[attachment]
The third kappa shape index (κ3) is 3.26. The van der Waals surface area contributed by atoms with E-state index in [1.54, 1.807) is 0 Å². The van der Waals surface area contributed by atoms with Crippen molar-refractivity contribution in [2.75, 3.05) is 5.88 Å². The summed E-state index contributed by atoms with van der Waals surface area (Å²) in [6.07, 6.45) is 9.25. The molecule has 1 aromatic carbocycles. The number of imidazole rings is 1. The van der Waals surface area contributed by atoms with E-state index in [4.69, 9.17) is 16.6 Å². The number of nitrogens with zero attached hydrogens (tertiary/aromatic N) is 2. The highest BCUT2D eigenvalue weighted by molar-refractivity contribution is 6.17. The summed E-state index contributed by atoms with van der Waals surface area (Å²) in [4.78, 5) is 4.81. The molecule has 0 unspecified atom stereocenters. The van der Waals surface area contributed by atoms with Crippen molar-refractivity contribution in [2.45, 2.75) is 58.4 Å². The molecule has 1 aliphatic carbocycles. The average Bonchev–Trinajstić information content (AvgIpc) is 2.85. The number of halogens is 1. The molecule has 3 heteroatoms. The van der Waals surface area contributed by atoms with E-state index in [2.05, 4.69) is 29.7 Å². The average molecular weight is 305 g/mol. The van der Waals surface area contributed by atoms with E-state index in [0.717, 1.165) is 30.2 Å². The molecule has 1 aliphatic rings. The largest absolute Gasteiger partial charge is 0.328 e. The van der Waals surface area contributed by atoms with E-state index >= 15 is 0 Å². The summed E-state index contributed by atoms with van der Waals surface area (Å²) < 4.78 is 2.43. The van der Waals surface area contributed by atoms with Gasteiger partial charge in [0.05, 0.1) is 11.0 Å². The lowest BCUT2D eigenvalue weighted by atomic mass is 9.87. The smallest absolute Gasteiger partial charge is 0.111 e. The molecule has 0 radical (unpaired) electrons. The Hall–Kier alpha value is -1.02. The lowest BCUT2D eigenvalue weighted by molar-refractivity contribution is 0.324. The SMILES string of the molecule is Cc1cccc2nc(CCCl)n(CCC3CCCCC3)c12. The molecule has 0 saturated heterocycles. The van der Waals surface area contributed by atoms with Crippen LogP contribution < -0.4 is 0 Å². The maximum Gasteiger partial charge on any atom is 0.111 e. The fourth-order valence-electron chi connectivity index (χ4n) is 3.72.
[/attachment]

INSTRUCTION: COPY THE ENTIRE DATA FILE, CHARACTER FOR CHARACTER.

The third kappa shape index (κ3) is 3.26. The van der Waals surface area contributed by atoms with E-state index in [1.54, 1.807) is 0 Å². The van der Waals surface area contributed by atoms with Crippen molar-refractivity contribution in [2.75, 3.05) is 5.88 Å². The summed E-state index contributed by atoms with van der Waals surface area (Å²) in [6.07, 6.45) is 9.25. The molecule has 1 aromatic carbocycles. The number of imidazole rings is 1. The van der Waals surface area contributed by atoms with E-state index in [4.69, 9.17) is 16.6 Å². The number of nitrogens with zero attached hydrogens (tertiary/aromatic N) is 2. The highest BCUT2D eigenvalue weighted by molar-refractivity contribution is 6.17. The summed E-state index contributed by atoms with van der Waals surface area (Å²) in [4.78, 5) is 4.81. The molecule has 0 unspecified atom stereocenters. The van der Waals surface area contributed by atoms with Crippen molar-refractivity contribution in [2.45, 2.75) is 58.4 Å². The molecule has 1 aliphatic carbocycles. The average Bonchev–Trinajstić information content (AvgIpc) is 2.85. The number of halogens is 1. The molecule has 3 heteroatoms. The van der Waals surface area contributed by atoms with E-state index in [2.05, 4.69) is 29.7 Å². The average molecular weight is 305 g/mol. The van der Waals surface area contributed by atoms with E-state index in [0.717, 1.165) is 30.2 Å². The molecule has 1 aliphatic rings. The largest absolute Gasteiger partial charge is 0.328 e. The van der Waals surface area contributed by atoms with E-state index >= 15 is 0 Å². The summed E-state index contributed by atoms with van der Waals surface area (Å²) < 4.78 is 2.43. The van der Waals surface area contributed by atoms with Gasteiger partial charge in [0.05, 0.1) is 11.0 Å². The lowest BCUT2D eigenvalue weighted by atomic mass is 9.87. The smallest absolute Gasteiger partial charge is 0.111 e. The molecule has 0 radical (unpaired) electrons. The Hall–Kier alpha value is -1.02. The lowest BCUT2D eigenvalue weighted by molar-refractivity contribution is 0.324. The SMILES string of the molecule is Cc1cccc2nc(CCCl)n(CCC3CCCCC3)c12. The molecule has 0 saturated heterocycles. The van der Waals surface area contributed by atoms with Crippen LogP contribution < -0.4 is 0 Å². The maximum Gasteiger partial charge on any atom is 0.111 e. The fourth-order valence-electron chi connectivity index (χ4n) is 3.72.